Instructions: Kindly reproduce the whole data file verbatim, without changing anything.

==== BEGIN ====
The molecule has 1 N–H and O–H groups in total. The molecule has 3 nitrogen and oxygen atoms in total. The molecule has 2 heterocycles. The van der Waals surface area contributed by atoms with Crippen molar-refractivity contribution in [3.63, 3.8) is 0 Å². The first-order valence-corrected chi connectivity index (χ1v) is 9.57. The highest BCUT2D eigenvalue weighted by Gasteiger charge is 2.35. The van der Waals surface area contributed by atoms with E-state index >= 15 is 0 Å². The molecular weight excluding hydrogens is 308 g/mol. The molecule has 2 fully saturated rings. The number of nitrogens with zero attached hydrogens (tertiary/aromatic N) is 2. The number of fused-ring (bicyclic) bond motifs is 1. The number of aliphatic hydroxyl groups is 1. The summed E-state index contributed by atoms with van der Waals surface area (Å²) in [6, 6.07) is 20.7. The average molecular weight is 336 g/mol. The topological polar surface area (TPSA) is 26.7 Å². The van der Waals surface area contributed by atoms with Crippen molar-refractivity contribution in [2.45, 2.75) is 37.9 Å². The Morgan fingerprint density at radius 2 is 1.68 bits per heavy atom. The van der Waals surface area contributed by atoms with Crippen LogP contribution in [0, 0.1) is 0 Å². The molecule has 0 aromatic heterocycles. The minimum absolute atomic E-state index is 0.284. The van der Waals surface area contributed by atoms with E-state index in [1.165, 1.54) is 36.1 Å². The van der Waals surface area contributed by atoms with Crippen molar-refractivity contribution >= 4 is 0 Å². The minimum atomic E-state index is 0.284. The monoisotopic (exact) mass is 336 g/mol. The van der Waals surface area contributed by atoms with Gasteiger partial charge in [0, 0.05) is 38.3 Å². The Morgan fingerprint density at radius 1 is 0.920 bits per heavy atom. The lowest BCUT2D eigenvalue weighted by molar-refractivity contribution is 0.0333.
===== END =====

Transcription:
The molecule has 1 N–H and O–H groups in total. The molecule has 3 nitrogen and oxygen atoms in total. The molecule has 2 heterocycles. The van der Waals surface area contributed by atoms with Crippen molar-refractivity contribution in [3.63, 3.8) is 0 Å². The first-order valence-corrected chi connectivity index (χ1v) is 9.57. The highest BCUT2D eigenvalue weighted by Gasteiger charge is 2.35. The van der Waals surface area contributed by atoms with E-state index >= 15 is 0 Å². The molecular weight excluding hydrogens is 308 g/mol. The molecule has 2 fully saturated rings. The number of nitrogens with zero attached hydrogens (tertiary/aromatic N) is 2. The number of fused-ring (bicyclic) bond motifs is 1. The number of aliphatic hydroxyl groups is 1. The summed E-state index contributed by atoms with van der Waals surface area (Å²) in [6, 6.07) is 20.7. The average molecular weight is 336 g/mol. The topological polar surface area (TPSA) is 26.7 Å². The van der Waals surface area contributed by atoms with Crippen molar-refractivity contribution in [2.45, 2.75) is 37.9 Å². The Morgan fingerprint density at radius 2 is 1.68 bits per heavy atom. The van der Waals surface area contributed by atoms with Crippen LogP contribution in [0, 0.1) is 0 Å². The molecule has 0 aromatic heterocycles. The minimum absolute atomic E-state index is 0.284. The van der Waals surface area contributed by atoms with E-state index in [1.165, 1.54) is 36.1 Å². The van der Waals surface area contributed by atoms with Crippen molar-refractivity contribution >= 4 is 0 Å². The minimum atomic E-state index is 0.284. The monoisotopic (exact) mass is 336 g/mol. The van der Waals surface area contributed by atoms with Gasteiger partial charge in [0, 0.05) is 38.3 Å². The Morgan fingerprint density at radius 1 is 0.920 bits per heavy atom. The lowest BCUT2D eigenvalue weighted by molar-refractivity contribution is 0.0333.